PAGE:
Call for papers
Background and motivation
Many NLP researchers, especially those not working in the area of discourse processing, tend to equate coreference resolution with the sort of coreference that people did in MUC, ACE, and OntoNotes, having the impression that coreference is a well-worn task owing in part to the large number of coreference papers reporting results on the MUC/ACE/OntoNotes coreference corpora. This is an unfortunate misconception: the previous shared tasks on coreference resolution have largely focused on entity coreference, which constitutes only one of the many kinds of coreference relations that were discussed in theoretical and computational linguistics in the past few decades. In fact, by focusing on entity coreference resolution, NLP researchers have only scratched the surface of the wealth of interesting problems in coreference resolution.
The decision to focus on entity coreference resolution was initially made by information extraction (IE) researchers when coreference was selected as one of the tasks in the MUC-6 coreference in 1995. Many interesting kinds of coreference relations, such as bridging and reference to abstract entities, were left out not because they were not important, but because “it was felt that the menu was simply too ambitious”. It turns out that this decision has an important consequence: the progress made in coreference research in the past two decades was largely driven by the availability of coreference-annotated corpora such as MUC, ACE, and OntoNotes, where entity coreference was the focus.
Given the plethora of work on entity coreference, we believe that time is ripe for a workshop on coreference resolution that would bring together researchers who are interested in under-investigated coreference phenomena. These include, but are not limited to, the resolution of (1) bridging references, (2) references to abstract entities, (3) pronouns whose resolution require world knowledge (e.g., those in the Winograd Schema Challenge), (4) zero anaphora and ellipsis, and (5) event anaphora, as well as the identification of near-identity and partial coreference relations. Since progress in these under-explored coreference tasks is currently limited in part by the scarcity of annotated corpora, we encourage work that describes the creation and annotation of corpora, especially those with less-investigated coreference phenomena and those involving less-researched languages.
The workshop welcomes submissions describing both theoretical and applied computational work on coreference resolution, especially for languages other than English, less-researched forms of coreference and new applications of coreference resolution. The submissions are expected to discuss theories, evaluation, limitations, system development and techniques relevant to the workshop topics.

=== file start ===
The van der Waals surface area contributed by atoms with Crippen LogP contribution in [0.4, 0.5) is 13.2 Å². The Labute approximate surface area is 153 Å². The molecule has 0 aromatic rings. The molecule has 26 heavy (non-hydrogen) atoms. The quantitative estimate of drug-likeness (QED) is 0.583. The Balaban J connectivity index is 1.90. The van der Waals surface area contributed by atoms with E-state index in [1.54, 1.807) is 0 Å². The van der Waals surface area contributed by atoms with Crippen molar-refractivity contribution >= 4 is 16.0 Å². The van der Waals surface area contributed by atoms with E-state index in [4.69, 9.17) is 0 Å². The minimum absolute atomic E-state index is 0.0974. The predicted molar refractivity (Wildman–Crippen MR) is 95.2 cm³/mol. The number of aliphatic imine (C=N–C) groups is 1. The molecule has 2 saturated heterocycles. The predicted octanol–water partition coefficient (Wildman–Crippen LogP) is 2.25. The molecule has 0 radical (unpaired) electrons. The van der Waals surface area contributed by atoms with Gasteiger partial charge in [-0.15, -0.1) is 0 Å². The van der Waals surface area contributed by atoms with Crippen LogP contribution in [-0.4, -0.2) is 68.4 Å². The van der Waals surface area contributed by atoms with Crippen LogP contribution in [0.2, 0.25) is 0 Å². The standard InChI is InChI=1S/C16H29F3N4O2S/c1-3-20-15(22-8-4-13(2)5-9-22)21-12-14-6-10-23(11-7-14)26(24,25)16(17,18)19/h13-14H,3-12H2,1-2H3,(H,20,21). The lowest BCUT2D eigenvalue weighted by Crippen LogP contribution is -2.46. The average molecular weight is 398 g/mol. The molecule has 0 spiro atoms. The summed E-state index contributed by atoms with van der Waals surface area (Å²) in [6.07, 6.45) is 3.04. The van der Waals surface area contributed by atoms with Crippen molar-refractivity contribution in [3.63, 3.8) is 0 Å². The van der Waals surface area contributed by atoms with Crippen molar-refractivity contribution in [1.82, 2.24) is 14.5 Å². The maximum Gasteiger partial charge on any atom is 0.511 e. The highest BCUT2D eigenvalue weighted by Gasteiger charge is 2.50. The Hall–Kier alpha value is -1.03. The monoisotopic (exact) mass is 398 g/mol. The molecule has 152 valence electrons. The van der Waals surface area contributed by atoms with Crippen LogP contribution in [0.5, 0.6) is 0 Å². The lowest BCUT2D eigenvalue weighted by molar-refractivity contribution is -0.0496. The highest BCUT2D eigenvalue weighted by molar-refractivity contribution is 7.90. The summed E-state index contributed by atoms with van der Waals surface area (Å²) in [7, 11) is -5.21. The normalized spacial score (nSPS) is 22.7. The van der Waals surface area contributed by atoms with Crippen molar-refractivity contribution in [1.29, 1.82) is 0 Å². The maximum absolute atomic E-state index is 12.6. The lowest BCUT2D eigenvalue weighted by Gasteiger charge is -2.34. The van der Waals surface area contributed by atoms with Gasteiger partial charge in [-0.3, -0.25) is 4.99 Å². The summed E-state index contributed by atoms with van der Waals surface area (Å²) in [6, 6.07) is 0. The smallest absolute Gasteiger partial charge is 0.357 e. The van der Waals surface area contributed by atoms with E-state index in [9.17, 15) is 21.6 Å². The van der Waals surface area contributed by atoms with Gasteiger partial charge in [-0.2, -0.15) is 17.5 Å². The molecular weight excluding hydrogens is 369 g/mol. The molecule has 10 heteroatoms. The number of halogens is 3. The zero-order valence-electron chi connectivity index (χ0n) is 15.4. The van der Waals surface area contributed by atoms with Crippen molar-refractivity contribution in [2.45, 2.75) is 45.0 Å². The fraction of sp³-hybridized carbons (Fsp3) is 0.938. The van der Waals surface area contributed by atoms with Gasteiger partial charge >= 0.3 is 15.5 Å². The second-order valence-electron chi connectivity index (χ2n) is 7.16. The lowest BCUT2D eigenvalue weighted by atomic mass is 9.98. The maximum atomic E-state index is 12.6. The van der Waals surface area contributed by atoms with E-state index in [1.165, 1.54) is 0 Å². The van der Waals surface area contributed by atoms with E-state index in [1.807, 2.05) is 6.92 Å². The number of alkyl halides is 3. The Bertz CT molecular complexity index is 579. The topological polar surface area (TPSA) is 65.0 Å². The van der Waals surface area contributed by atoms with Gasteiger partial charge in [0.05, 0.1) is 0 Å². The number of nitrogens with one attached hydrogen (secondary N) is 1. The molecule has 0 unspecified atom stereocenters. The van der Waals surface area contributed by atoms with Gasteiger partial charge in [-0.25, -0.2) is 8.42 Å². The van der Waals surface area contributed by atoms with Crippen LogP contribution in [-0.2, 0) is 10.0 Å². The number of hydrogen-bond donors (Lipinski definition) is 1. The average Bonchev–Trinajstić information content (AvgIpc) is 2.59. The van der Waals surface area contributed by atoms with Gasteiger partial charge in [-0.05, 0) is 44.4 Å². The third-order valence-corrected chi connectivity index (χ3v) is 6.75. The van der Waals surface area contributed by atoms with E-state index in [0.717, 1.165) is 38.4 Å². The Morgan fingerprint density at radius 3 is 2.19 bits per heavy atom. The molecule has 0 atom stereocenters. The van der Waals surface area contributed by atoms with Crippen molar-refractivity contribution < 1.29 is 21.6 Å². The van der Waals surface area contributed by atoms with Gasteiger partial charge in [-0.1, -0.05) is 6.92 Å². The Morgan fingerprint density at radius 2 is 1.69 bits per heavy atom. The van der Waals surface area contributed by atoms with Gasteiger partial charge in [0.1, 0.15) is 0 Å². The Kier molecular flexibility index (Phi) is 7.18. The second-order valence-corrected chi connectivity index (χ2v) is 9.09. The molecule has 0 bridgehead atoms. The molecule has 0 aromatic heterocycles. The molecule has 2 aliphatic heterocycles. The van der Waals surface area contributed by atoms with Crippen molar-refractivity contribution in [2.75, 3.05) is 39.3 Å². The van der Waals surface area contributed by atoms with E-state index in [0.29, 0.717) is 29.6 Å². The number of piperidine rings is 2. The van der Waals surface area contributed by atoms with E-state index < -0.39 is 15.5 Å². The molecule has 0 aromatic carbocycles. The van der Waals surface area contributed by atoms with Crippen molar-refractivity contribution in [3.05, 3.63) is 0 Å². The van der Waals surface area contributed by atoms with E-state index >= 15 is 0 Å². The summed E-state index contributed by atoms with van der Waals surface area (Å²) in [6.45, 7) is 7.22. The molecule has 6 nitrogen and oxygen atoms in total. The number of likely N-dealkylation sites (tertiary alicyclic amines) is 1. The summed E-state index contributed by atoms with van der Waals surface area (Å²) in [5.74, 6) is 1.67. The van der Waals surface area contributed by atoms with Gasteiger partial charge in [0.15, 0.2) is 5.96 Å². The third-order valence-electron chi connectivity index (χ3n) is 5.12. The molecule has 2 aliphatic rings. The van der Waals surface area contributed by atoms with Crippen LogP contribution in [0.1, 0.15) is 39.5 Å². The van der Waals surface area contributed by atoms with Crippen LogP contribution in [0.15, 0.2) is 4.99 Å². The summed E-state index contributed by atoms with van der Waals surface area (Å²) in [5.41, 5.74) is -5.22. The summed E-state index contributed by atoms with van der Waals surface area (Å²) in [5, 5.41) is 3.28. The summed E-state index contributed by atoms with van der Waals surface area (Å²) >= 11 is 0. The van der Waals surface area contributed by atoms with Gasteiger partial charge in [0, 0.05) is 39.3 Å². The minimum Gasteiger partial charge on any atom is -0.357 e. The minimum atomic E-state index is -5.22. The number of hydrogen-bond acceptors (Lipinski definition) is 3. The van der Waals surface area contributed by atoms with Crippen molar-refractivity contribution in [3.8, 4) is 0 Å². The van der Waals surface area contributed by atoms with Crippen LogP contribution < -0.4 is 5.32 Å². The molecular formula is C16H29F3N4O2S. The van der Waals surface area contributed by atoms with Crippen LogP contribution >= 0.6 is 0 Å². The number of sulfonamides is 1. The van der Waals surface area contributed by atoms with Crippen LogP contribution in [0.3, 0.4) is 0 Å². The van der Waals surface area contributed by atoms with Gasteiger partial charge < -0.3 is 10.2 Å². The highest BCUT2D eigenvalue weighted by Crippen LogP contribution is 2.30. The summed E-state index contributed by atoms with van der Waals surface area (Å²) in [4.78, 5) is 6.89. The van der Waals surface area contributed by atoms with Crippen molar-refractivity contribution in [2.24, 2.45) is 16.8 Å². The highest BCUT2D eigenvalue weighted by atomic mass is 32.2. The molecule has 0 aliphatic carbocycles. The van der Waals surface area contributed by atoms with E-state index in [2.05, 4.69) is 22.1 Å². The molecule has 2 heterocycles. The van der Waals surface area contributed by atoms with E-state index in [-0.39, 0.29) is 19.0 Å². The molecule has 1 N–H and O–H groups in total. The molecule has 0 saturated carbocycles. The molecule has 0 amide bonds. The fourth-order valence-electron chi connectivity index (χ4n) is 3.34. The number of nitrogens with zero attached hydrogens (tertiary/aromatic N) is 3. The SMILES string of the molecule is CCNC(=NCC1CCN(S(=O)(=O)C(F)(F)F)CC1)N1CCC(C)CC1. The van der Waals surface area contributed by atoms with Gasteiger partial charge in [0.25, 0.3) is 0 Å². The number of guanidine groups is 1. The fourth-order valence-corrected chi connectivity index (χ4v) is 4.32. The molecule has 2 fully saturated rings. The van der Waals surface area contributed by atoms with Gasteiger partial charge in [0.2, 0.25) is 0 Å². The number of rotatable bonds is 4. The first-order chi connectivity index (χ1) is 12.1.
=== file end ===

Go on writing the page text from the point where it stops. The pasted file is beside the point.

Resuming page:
Topics of interest include but are not limited to the following:
- Coreference resolution for less-researched languages (e.g., annotation strategies, resolution modules and formal evaluation)
- Evaluation of influence of language-specific properties such as lack of articles, quasi-anaphora, ellipsis or complexity of reflexive pronouns to coreference resolution
- Representation of coreferential relations other than identity coreference (e.g., bridging references, reference to abstract entities, etc.)
- Investigation of difficult cases of anaphora and coreference and their resolution by resorting to e.g. discourse-based and pragmatic levels
- Coreference resolution in noisy data (e.g. in speech and social networks)
- New applications of coreference resolution
As mentioned above, papers that provide new resources (software or data) are particularly welcome.
Relation to previous events
While several previously organised events, such as the SemEval 2010 and CoNLL 2012 shared tasks, are related to coreference resolution, their focus was largely on developing coreference algorithms for extracting identity coreference relations for selected non-English languages. This workshop tackles a much broader set of issues related to coreference resolution and provides a common forum for presenting work on anaphora and coreference for non-English languages.
Coreference-related topics seem to be dispersed over various workshops related to named entity disambiguation, bridging or linking events and their participants in discourse. We believe that bringing coreference researchers together in this workshop and gathering papers on coreference currently being submitted to workshops such as LAW or DiscoMT will help the community better assess the state-of-the-art in coreference resolution and its use in high-level applications.
The workshop has a different focus than the recent series of workshops on EVENTS: Definition, Detection, Coreference, and Representation. The EVENTS workshops, which encompass event coreference, are centered on events and is targeted at information extraction researchers. Our workshop, on the other hand, aims to explore under-investigated coreference phenomena, which subsumes event anaphora, and is targeted at researchers interested in discourse, coreference, and pragmatics.
We solicit previously unpublished work, presented either as long or short papers, following the NAACL 2016 formatting guidelines. Submissions should be anonymous and not disclose in any way the identity of the author(s).
Camera-ready version of long papers should have at most 9 pages of content plus 2 additional pages for references. Short papers are limited to 5 pages of content plus 2 pages for references.